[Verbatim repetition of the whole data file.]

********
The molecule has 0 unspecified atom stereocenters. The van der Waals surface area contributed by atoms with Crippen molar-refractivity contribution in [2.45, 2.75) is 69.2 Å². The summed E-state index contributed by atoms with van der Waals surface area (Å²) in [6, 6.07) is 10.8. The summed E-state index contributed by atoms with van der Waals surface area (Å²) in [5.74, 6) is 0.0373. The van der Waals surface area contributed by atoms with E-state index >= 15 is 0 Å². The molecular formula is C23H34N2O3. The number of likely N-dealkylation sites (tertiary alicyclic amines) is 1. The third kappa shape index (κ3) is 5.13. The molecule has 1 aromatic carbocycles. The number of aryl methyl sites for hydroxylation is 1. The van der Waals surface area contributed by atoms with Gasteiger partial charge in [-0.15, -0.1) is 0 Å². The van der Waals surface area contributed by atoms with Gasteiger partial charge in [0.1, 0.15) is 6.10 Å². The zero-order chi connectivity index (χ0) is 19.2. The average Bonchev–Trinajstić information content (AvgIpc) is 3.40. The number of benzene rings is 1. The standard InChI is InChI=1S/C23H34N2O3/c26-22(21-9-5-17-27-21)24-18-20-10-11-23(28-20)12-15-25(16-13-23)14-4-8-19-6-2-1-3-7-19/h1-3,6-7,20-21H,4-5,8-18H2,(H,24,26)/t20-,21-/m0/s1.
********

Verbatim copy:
The molecule has 0 unspecified atom stereocenters. The van der Waals surface area contributed by atoms with Crippen molar-refractivity contribution in [2.45, 2.75) is 69.2 Å². The summed E-state index contributed by atoms with van der Waals surface area (Å²) in [6, 6.07) is 10.8. The summed E-state index contributed by atoms with van der Waals surface area (Å²) in [5.74, 6) is 0.0373. The van der Waals surface area contributed by atoms with E-state index >= 15 is 0 Å². The molecular formula is C23H34N2O3. The number of likely N-dealkylation sites (tertiary alicyclic amines) is 1. The third kappa shape index (κ3) is 5.13. The molecule has 1 aromatic carbocycles. The number of aryl methyl sites for hydroxylation is 1. The van der Waals surface area contributed by atoms with Gasteiger partial charge in [-0.15, -0.1) is 0 Å². The van der Waals surface area contributed by atoms with Gasteiger partial charge in [0.1, 0.15) is 6.10 Å². The zero-order chi connectivity index (χ0) is 19.2. The average Bonchev–Trinajstić information content (AvgIpc) is 3.40. The number of benzene rings is 1. The standard InChI is InChI=1S/C23H34N2O3/c26-22(21-9-5-17-27-21)24-18-20-10-11-23(28-20)12-15-25(16-13-23)14-4-8-19-6-2-1-3-7-19/h1-3,6-7,20-21H,4-5,8-18H2,(H,24,26)/t20-,21-/m0/s1.